That is the real Jesus.  Trust me on this. The real Jesus, but not all of Jesus.  Why Paul writes “He is our peace” he doesn’t have the quiet, gentle, comforting Jesus who just wants to give us some time to ourselves.  No, he has something bigger in mind, something louder, more transformative.  He’s been listening to Miley, I’m afraid.  I came in like a wrecking ball / I never hit so hard in love / All I wanted was to break your walls / All you ever did was wreck me  

This wrecking ball Jesus is about knocking down walls, the walls that divide us, the walls of hostility.  In love he hit so hard that all the things that keep us separate, all the measures we use to rise above another, to be better than, to be more important than, have all been knocked down.  Not just knocked down, but reduced to rubble.  Destroyed.  Eliminated.  

It wasn’t an easy battle.  It took blood, it took death, it took all that he had to pour out for us.  But he did it.  Came in like a wrecking ball, and got wrecked in the process.  But the walls came down, because of that love, the walls came down.

But here’s the funny thing.  Well, maybe not so funny.  Maybe tragic would be a better word to use.  Here’s the tragic thing, the terrible thing, here is the horrible reality.  We still think we are living behind those walls.  We still think we are defined by those walls.  We still think we are to keep to ourselves, to keep to our own kind, as herded behind those walls.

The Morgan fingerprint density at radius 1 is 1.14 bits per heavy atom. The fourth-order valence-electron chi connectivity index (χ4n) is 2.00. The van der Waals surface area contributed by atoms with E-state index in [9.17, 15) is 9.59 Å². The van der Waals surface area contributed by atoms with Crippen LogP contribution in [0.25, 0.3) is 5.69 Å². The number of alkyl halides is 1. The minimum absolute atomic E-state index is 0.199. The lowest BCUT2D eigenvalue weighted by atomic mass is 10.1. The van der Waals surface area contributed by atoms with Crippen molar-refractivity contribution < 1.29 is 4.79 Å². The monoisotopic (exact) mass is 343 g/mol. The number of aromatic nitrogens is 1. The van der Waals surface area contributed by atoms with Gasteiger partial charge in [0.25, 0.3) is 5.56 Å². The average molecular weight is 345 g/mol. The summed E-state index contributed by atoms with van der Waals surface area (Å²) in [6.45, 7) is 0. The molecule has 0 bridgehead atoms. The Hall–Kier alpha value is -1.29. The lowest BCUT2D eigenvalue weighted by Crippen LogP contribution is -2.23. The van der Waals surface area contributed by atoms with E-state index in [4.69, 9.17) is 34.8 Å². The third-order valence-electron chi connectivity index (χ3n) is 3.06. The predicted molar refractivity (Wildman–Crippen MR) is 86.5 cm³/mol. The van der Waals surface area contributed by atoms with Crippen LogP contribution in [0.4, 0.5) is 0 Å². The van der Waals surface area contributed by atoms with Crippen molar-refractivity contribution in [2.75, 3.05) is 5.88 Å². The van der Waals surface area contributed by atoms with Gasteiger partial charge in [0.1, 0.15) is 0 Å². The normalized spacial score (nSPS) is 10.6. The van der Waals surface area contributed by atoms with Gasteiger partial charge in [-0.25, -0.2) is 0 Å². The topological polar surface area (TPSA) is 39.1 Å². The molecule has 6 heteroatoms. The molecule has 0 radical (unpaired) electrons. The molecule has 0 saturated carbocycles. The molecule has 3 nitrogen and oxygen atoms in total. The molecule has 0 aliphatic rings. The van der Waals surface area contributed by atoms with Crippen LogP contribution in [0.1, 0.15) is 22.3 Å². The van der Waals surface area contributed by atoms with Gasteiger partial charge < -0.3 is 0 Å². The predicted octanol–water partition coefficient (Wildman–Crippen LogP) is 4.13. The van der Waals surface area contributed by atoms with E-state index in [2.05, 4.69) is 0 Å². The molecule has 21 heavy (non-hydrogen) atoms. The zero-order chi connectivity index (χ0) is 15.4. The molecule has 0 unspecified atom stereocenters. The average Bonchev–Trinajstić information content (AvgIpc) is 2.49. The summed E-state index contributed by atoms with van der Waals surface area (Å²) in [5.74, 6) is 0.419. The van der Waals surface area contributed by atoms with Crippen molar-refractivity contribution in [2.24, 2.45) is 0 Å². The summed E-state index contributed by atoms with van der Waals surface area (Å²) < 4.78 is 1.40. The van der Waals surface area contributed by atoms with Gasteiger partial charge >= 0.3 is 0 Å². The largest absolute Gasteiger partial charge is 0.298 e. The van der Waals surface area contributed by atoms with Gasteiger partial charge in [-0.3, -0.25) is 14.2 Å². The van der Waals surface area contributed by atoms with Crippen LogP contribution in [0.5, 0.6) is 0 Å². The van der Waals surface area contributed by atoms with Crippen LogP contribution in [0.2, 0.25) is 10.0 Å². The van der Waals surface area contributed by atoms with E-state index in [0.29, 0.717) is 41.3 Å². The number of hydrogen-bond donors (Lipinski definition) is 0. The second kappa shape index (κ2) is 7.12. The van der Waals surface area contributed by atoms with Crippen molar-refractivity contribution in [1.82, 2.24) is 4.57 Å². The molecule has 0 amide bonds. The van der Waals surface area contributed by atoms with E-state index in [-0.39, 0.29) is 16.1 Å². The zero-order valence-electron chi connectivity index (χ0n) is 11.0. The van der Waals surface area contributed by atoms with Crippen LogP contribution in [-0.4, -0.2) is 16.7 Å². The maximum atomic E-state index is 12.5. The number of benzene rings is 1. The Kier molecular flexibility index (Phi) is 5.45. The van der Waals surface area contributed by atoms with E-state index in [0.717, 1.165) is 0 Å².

The walls are down, but we still live as though they were not.  As though there are still strangers and aliens.  As though there are those in and those out.  As though there are those near and those far.  And the result of that is that sometimes we are the outs, we are far away, we are strangers and aliens.  As long as we believe there are such divisions, we will continually find ourselves on the wrong side.  We build the walls that Christ destroyed and find ourselves not protected but imprisoned, not released to a better life but cowering behind the very divisions we reestablish.

He is our peace.  He is what binds us together into one body, into one family.  This peace is not an inner peace to keep us sane in an insane world.  This is a wrecking ball of peace that knocks down the insane divisions, the madness of superiority, and binds us together with those who are just like us, surprisingly just like us.  Those we thought were so different, are reflections of the same God that we try to bear in our hands and hearts and words and deeds, are really brothers and sisters.  We sit at table with them in defiance of a world that wants to build more walls.  And when we encounter those divisive construction projects, then we, like him, come in like a wrecking ball.  We strike hard in love.  We tear down those walls.  Even if we get wrecked in the process.  Even if.  Because if we don’t, if we let those walls stay up, then we will never know peace.  We will never know him.  Like we long to.  Like we need to.  Because he is our peace.